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Rensselaer Research Review Spring 2007 * Feature Articles Awards & Grants Recent Patents Accolades
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Computer Program Traces Ancestry Using Anonymous DNA Samples
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Audio Summary: “Tracing Ancestry”
MP3 file version
New Computer Program More Than 99% Accurate

A group of computer scientists, mathematicians, and biologists from around the world have developed a computer algorithm that can help trace the genetic ancestry of thousands of individuals in minutes, creating a valuable tool for targeting drugs and other medical treatments.

This program will help people understand their unique backgrounds and aid historians and anthropologists in their study of where different populations originated and how humans became such a hugely diverse, global society.

Different From Other Programs

Unlike previous computer programs of its kind that require prior knowledge of an individual’s ancestry and background, this new algorithm looks for specific DNA markers known as single nucleotide polymorphisms, or SNPs, and needs nothing more than a DNA sample in the form of a simple cheek swab.

The researchers used genetic data from previous studies to perform and confirm their research, including the new HapMap database, which is working to uncover and map variations in the human genome.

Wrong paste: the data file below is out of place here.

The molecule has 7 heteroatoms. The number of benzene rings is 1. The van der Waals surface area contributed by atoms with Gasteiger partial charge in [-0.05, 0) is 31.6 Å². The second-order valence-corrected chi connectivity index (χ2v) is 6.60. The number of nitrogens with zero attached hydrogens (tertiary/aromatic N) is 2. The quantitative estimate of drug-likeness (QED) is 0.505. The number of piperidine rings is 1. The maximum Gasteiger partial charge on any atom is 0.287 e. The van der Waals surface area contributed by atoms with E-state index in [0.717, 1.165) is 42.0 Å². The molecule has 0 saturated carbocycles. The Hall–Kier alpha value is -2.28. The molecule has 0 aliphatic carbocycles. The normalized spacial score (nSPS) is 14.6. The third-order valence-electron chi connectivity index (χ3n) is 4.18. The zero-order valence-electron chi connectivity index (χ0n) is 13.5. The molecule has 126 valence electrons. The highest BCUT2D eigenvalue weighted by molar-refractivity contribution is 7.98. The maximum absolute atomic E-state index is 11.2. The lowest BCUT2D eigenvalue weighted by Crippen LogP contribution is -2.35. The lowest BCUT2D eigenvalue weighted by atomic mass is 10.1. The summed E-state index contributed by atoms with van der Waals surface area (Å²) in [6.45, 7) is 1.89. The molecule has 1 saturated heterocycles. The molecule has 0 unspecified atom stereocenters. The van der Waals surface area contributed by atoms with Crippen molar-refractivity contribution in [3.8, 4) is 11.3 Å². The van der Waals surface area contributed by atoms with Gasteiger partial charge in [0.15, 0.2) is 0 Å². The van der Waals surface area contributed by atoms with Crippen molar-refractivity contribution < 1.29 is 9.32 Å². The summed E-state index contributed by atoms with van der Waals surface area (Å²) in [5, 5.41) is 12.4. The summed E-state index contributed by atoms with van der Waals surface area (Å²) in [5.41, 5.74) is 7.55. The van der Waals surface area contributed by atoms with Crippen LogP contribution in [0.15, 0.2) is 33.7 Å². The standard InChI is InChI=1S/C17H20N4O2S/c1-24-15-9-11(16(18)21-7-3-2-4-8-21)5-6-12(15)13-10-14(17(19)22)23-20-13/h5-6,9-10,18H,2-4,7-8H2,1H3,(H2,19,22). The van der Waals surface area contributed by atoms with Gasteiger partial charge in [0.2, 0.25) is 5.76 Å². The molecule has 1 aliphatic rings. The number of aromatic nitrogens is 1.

Their program was more than 99 percent accurate and correctly identified the ancestry of hundreds of individuals. This included people from genetically similar populations (such as Chinese and Japanese) and complex genetic populations like Puerto Ricans who can come from a variety of backgrounds including Native American, European, and African.

“When we compared our findings to the existing datasets, only one individual was incorrectly identified and his background was almost equally close between Chinese and Japanese,” said Petros Drineas, the senior author of the study and assistant professor of computer science at Rensselaer.

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“Tracing Ancestry Using Anonymous DNA Samples”
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